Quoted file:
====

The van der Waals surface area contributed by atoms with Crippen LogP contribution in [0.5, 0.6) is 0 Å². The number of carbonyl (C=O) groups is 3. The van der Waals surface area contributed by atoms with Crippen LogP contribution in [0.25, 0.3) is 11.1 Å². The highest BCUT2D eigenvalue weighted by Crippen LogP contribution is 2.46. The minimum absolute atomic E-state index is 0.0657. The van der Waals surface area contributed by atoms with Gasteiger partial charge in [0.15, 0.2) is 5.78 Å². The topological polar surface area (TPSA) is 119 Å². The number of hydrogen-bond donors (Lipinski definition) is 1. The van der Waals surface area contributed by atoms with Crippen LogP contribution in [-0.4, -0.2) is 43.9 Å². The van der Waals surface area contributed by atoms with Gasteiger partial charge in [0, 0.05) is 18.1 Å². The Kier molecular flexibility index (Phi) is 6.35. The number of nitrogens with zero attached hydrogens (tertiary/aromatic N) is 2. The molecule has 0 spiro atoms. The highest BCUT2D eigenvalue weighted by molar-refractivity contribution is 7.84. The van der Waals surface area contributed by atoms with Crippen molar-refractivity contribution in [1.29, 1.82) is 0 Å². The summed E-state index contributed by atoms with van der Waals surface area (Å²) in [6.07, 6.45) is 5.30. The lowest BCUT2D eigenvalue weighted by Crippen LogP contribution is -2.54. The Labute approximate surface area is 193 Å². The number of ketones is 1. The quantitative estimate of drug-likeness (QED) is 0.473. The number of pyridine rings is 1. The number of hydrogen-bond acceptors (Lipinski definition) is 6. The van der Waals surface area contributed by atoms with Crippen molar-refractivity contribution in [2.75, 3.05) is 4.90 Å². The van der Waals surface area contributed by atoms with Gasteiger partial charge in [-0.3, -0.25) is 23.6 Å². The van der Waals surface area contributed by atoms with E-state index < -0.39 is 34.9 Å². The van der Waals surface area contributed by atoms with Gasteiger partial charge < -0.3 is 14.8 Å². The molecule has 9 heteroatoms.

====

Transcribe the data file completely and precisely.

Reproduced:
The van der Waals surface area contributed by atoms with Crippen LogP contribution in [0.5, 0.6) is 0 Å². The number of carbonyl (C=O) groups is 3. The van der Waals surface area contributed by atoms with Crippen LogP contribution in [0.25, 0.3) is 11.1 Å². The highest BCUT2D eigenvalue weighted by Crippen LogP contribution is 2.46. The minimum absolute atomic E-state index is 0.0657. The van der Waals surface area contributed by atoms with Gasteiger partial charge in [0.15, 0.2) is 5.78 Å². The topological polar surface area (TPSA) is 119 Å². The number of hydrogen-bond donors (Lipinski definition) is 1. The van der Waals surface area contributed by atoms with Crippen LogP contribution in [-0.4, -0.2) is 43.9 Å². The van der Waals surface area contributed by atoms with Gasteiger partial charge in [0, 0.05) is 18.1 Å². The Kier molecular flexibility index (Phi) is 6.35. The number of nitrogens with zero attached hydrogens (tertiary/aromatic N) is 2. The molecule has 0 spiro atoms. The highest BCUT2D eigenvalue weighted by molar-refractivity contribution is 7.84. The van der Waals surface area contributed by atoms with Crippen molar-refractivity contribution in [1.29, 1.82) is 0 Å². The summed E-state index contributed by atoms with van der Waals surface area (Å²) in [6.07, 6.45) is 5.30. The lowest BCUT2D eigenvalue weighted by Crippen LogP contribution is -2.54. The Labute approximate surface area is 193 Å². The number of ketones is 1. The quantitative estimate of drug-likeness (QED) is 0.473. The number of pyridine rings is 1. The number of hydrogen-bond acceptors (Lipinski definition) is 6. The van der Waals surface area contributed by atoms with Crippen molar-refractivity contribution in [2.75, 3.05) is 4.90 Å². The van der Waals surface area contributed by atoms with Gasteiger partial charge in [-0.3, -0.25) is 23.6 Å². The van der Waals surface area contributed by atoms with E-state index < -0.39 is 34.9 Å². The van der Waals surface area contributed by atoms with Gasteiger partial charge < -0.3 is 14.8 Å². The molecule has 9 heteroatoms.